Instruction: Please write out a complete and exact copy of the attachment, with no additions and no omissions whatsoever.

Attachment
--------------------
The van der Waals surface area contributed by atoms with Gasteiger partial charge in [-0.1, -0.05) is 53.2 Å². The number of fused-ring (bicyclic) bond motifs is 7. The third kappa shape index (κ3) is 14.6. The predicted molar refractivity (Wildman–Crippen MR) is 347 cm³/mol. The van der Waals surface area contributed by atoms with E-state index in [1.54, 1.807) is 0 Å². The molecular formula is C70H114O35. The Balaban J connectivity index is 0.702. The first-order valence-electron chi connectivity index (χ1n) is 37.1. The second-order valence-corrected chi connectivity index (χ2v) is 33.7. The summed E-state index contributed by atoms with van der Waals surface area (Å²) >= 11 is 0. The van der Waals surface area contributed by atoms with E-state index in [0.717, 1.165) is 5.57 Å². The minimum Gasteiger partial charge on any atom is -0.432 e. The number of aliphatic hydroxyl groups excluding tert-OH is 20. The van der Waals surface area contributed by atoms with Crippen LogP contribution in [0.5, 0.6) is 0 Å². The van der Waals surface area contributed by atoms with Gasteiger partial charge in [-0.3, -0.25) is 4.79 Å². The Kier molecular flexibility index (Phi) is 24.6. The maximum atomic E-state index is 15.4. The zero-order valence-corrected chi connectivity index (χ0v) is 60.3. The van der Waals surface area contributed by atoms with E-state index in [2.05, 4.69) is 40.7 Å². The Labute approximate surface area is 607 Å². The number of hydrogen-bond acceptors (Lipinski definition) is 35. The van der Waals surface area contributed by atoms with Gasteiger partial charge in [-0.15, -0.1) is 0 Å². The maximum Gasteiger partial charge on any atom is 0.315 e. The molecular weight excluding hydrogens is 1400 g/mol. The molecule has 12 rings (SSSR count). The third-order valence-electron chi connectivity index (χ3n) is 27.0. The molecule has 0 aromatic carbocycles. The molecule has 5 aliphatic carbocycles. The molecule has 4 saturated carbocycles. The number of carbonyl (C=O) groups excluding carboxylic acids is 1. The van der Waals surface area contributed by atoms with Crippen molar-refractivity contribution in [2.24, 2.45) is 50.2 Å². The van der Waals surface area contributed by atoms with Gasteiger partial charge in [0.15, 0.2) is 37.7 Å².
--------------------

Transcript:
The van der Waals surface area contributed by atoms with Gasteiger partial charge in [-0.1, -0.05) is 53.2 Å². The number of fused-ring (bicyclic) bond motifs is 7. The third kappa shape index (κ3) is 14.6. The predicted molar refractivity (Wildman–Crippen MR) is 347 cm³/mol. The van der Waals surface area contributed by atoms with E-state index in [1.54, 1.807) is 0 Å². The molecular formula is C70H114O35. The Balaban J connectivity index is 0.702. The first-order valence-electron chi connectivity index (χ1n) is 37.1. The second-order valence-corrected chi connectivity index (χ2v) is 33.7. The summed E-state index contributed by atoms with van der Waals surface area (Å²) >= 11 is 0. The van der Waals surface area contributed by atoms with E-state index in [0.717, 1.165) is 5.57 Å². The minimum Gasteiger partial charge on any atom is -0.432 e. The number of aliphatic hydroxyl groups excluding tert-OH is 20. The van der Waals surface area contributed by atoms with Crippen LogP contribution in [0.5, 0.6) is 0 Å². The van der Waals surface area contributed by atoms with Gasteiger partial charge in [-0.3, -0.25) is 4.79 Å². The Kier molecular flexibility index (Phi) is 24.6. The maximum atomic E-state index is 15.4. The zero-order valence-corrected chi connectivity index (χ0v) is 60.3. The van der Waals surface area contributed by atoms with E-state index in [2.05, 4.69) is 40.7 Å². The Labute approximate surface area is 607 Å². The number of hydrogen-bond acceptors (Lipinski definition) is 35. The van der Waals surface area contributed by atoms with Gasteiger partial charge in [-0.15, -0.1) is 0 Å². The maximum Gasteiger partial charge on any atom is 0.315 e. The molecular weight excluding hydrogens is 1400 g/mol. The molecule has 12 rings (SSSR count). The third-order valence-electron chi connectivity index (χ3n) is 27.0. The molecule has 0 aromatic carbocycles. The molecule has 5 aliphatic carbocycles. The molecule has 4 saturated carbocycles. The number of carbonyl (C=O) groups excluding carboxylic acids is 1. The van der Waals surface area contributed by atoms with Crippen molar-refractivity contribution in [2.24, 2.45) is 50.2 Å². The van der Waals surface area contributed by atoms with Gasteiger partial charge in [0.15, 0.2) is 37.7 Å².